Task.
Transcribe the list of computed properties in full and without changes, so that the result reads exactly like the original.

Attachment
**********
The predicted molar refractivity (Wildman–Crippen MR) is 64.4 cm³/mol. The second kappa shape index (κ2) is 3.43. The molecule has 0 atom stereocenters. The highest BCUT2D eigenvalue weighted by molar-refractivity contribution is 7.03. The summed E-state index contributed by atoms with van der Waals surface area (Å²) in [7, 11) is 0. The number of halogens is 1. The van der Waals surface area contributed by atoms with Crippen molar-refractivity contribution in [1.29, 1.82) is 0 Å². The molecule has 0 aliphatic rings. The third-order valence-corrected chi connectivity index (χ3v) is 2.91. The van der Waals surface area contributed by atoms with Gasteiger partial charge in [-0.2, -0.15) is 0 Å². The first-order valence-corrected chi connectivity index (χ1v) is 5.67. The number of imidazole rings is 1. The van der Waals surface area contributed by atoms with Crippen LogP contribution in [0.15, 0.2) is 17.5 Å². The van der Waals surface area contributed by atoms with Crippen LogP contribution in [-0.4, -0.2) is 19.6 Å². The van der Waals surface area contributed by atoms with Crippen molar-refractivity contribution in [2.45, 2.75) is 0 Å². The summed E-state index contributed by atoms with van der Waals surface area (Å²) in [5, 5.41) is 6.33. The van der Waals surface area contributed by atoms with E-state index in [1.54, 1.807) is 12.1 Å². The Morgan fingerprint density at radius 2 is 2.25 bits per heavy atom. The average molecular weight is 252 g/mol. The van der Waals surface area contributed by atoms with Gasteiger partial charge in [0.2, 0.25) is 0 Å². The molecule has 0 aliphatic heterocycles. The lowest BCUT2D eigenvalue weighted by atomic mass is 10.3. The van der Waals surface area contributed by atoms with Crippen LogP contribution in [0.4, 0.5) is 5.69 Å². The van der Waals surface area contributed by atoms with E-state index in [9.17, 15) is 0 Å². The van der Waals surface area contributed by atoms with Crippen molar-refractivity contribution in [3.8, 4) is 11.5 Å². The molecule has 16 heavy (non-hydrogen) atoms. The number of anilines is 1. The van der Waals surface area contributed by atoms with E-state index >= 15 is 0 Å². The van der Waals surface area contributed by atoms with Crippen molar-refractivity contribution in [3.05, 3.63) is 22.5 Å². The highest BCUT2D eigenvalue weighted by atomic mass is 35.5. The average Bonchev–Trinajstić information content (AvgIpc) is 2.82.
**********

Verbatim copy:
The predicted molar refractivity (Wildman–Crippen MR) is 64.4 cm³/mol. The second kappa shape index (κ2) is 3.43. The molecule has 0 atom stereocenters. The highest BCUT2D eigenvalue weighted by molar-refractivity contribution is 7.03. The summed E-state index contributed by atoms with van der Waals surface area (Å²) in [7, 11) is 0. The number of halogens is 1. The van der Waals surface area contributed by atoms with Crippen molar-refractivity contribution in [1.29, 1.82) is 0 Å². The molecule has 0 aliphatic rings. The third-order valence-corrected chi connectivity index (χ3v) is 2.91. The van der Waals surface area contributed by atoms with Gasteiger partial charge in [-0.2, -0.15) is 0 Å². The first-order valence-corrected chi connectivity index (χ1v) is 5.67. The number of imidazole rings is 1. The van der Waals surface area contributed by atoms with Crippen LogP contribution in [0.15, 0.2) is 17.5 Å². The van der Waals surface area contributed by atoms with Crippen LogP contribution in [-0.4, -0.2) is 19.6 Å². The van der Waals surface area contributed by atoms with Crippen molar-refractivity contribution in [2.45, 2.75) is 0 Å². The summed E-state index contributed by atoms with van der Waals surface area (Å²) in [5, 5.41) is 6.33. The van der Waals surface area contributed by atoms with E-state index in [1.54, 1.807) is 12.1 Å². The Morgan fingerprint density at radius 2 is 2.25 bits per heavy atom. The average molecular weight is 252 g/mol. The van der Waals surface area contributed by atoms with Gasteiger partial charge in [0.2, 0.25) is 0 Å². The molecule has 0 aliphatic heterocycles. The lowest BCUT2D eigenvalue weighted by atomic mass is 10.3. The van der Waals surface area contributed by atoms with Crippen LogP contribution in [0.4, 0.5) is 5.69 Å². The van der Waals surface area contributed by atoms with E-state index in [9.17, 15) is 0 Å². The van der Waals surface area contributed by atoms with Crippen molar-refractivity contribution in [3.8, 4) is 11.5 Å². The molecule has 16 heavy (non-hydrogen) atoms. The number of anilines is 1. The van der Waals surface area contributed by atoms with E-state index >= 15 is 0 Å². The van der Waals surface area contributed by atoms with Crippen molar-refractivity contribution in [3.05, 3.63) is 22.5 Å². The highest BCUT2D eigenvalue weighted by atomic mass is 35.5. The average Bonchev–Trinajstić information content (AvgIpc) is 2.82.